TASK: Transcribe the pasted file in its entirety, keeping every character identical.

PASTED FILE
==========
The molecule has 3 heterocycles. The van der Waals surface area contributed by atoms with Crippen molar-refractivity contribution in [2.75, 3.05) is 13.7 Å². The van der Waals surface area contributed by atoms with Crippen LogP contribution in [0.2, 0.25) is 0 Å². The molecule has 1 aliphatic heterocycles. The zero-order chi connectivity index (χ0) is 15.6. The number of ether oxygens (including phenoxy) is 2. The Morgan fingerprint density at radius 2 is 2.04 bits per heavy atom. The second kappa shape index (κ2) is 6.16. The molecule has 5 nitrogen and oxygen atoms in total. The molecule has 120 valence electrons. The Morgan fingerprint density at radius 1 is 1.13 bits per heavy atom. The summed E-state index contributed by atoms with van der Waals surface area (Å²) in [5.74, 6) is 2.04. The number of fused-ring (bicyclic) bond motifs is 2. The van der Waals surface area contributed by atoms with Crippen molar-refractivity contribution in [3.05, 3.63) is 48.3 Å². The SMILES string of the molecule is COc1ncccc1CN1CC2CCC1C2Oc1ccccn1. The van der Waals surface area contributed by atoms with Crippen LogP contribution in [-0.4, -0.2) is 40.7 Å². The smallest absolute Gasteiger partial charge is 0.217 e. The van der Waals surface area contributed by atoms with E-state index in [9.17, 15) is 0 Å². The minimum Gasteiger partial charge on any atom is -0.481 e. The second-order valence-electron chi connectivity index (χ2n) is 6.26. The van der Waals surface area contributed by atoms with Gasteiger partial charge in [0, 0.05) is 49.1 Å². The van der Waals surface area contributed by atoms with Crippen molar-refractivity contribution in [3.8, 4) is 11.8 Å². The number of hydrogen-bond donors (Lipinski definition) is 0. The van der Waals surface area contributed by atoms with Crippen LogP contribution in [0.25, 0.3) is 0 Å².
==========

The molecule has 3 heterocycles. The van der Waals surface area contributed by atoms with Crippen molar-refractivity contribution in [2.75, 3.05) is 13.7 Å². The van der Waals surface area contributed by atoms with Crippen LogP contribution in [0.2, 0.25) is 0 Å². The molecule has 1 aliphatic heterocycles. The zero-order chi connectivity index (χ0) is 15.6. The number of ether oxygens (including phenoxy) is 2. The Morgan fingerprint density at radius 2 is 2.04 bits per heavy atom. The second kappa shape index (κ2) is 6.16. The molecule has 5 nitrogen and oxygen atoms in total. The molecule has 120 valence electrons. The Morgan fingerprint density at radius 1 is 1.13 bits per heavy atom. The summed E-state index contributed by atoms with van der Waals surface area (Å²) in [5.74, 6) is 2.04. The number of fused-ring (bicyclic) bond motifs is 2. The van der Waals surface area contributed by atoms with Crippen molar-refractivity contribution in [3.05, 3.63) is 48.3 Å². The SMILES string of the molecule is COc1ncccc1CN1CC2CCC1C2Oc1ccccn1. The van der Waals surface area contributed by atoms with Crippen LogP contribution in [-0.4, -0.2) is 40.7 Å². The smallest absolute Gasteiger partial charge is 0.217 e. The van der Waals surface area contributed by atoms with E-state index in [9.17, 15) is 0 Å². The minimum Gasteiger partial charge on any atom is -0.481 e. The second-order valence-electron chi connectivity index (χ2n) is 6.26. The van der Waals surface area contributed by atoms with Gasteiger partial charge in [0, 0.05) is 49.1 Å². The van der Waals surface area contributed by atoms with Crippen molar-refractivity contribution in [3.8, 4) is 11.8 Å². The number of hydrogen-bond donors (Lipinski definition) is 0. The van der Waals surface area contributed by atoms with Crippen LogP contribution in [0.25, 0.3) is 0 Å².